Several limitations of this study should be mentioned. First, although we have found some risk factors of severe infection in children with INS, as a retrospective study, it might lead to the bias in data collection and uniform availability of information from the medical records. Second, the age span of children in this study was large, and the results could not well-reflect the clinical characteristics of children with INS complicated with severe infection in each age period. We tried to divide the children into infant, childhood and adolescence group based on tanner staging. However, due to the relatively small sample size, it was hard to perform statistical analysis. In the future, we will expand the sample size and design a prospective study based on the results of this study, so as to avoid poor prognosis of children with INS caused by severe infection, and to find more risk factors of severe infection in children with INS in different age period.

In summary, our double-center retrospective study showed that resistance to steroids, combined use of steroids and IS agents, and GPB infections (especially SA) are high risk factors for severe infection. We should monitor CRP ≥ 8 mg/L, C3 ≤ 0.55 g/L and ALC ≤ 1.5 × 109/L to avoid developing severe infection. The WBC of severely infected patients increases significantly, especially when ANC increases, which can lead to fatal infections.

Data Availability Statement

The raw data supporting the conclusions of this article will be made available by the authors, without undue reservation.

Ethics Statement

The studies involving human participants were reviewed and approved by Ethics Committee of the Children's Hospital of Chongqing Medical University (reference number 2020-12, 2020-03-24). Written informed consent to participate in this study was provided by the participants' legal guardian/next of kin.

Author Contributions

MW and XZ designed this study. HZ and SQ wrote the draft. CZ, LS, and TZ has participated in data collection and case follow-up. JL designed the statistical analysis of the study. All authors contributed to the article and approved the submitted version.

Funding

This study was funded by the central government directs special funds for local science and technology development, Social Development Project of Guizhou Provincial Department of Science and Technology (2020-4Y124).

Conflict of Interest

The authors declare that the research was conducted in the absence of any commercial or financial relationships that could be construed as a potential conflict of interest.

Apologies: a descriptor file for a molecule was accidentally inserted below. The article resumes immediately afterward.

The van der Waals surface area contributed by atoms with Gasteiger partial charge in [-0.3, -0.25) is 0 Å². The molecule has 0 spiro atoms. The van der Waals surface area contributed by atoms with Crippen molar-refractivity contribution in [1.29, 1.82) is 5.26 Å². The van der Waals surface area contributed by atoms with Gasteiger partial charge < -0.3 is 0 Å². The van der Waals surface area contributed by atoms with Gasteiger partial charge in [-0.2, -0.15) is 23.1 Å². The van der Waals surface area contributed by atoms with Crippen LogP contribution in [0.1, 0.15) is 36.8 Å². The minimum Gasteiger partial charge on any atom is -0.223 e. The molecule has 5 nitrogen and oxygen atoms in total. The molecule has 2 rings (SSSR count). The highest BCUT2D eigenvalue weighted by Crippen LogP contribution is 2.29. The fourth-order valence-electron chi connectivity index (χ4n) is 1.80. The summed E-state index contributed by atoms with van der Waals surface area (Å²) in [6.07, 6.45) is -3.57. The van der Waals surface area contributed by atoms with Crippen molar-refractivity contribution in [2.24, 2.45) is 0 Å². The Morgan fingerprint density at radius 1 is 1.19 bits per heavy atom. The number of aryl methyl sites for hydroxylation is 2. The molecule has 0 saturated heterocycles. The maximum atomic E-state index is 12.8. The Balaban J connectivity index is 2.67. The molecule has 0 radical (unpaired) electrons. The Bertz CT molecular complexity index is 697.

Acknowledgments

First, we would like to thank Western Pediatric Development Union of China for setting up a platform for academic exchange. Besides, we would thank all of the medical staff at the department of nephrology, Children's Hospital of Chongqing Medical University, and the department of pediatrics, the Affiliated Hospital of Guizhou Medical University for their support in this research. At last, we would like to thank Haiping Yang, Gaofu Zhang, Qin Yang, Daoqi Wu for their help in data collection.

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Keywords: idiopathic nephrotic syndrome, severe infection, risk factor, prognosis, children

Citation: Zhang H, Qiu S, Zhong C, Shi L, Li J, Zhang T, Zhu X and Wang M (2021) Risk Factors for Poor Prognosis of Severe Infection in Children With Idiopathic Nephrotic Syndrome: A Double-Center, Retrospective Study. Front. Pediatr. 9:656215. doi: 10.3389/fped.2021.656215

Received: 20 January 2021; Accepted: 18 June 2021;
Published: 14 July 2021.

Edited by:

Sami Sanjad, American University of Beirut Medical Center, Lebanon

Reviewed by:

Donald Lee Batisky, Emory University, United States
Ali Asghar Anwar Lanewala, Sindh Institute of Urology and Transplantation, Pakistan

Copyright © 2021 Zhang, Qiu, Zhong, Shi, Li, Zhang, Zhu and Wang. This is an open-access article distributed under the terms of the Creative Commons Attribution License (CC BY). The use, distribution or reproduction in other forums is permitted, provided the original author(s) and the copyright owner(s) are credited and that the original publication in this journal is cited, in accordance with accepted academic practice. No use, distribution or reproduction is permitted which does not comply with these terms.

*Correspondence: Xiaoping Zhu, zxp_1963819@163.com; Mo Wang, wangmo_cqmu@163.com

These authors have contributed equally to this work and share first authorship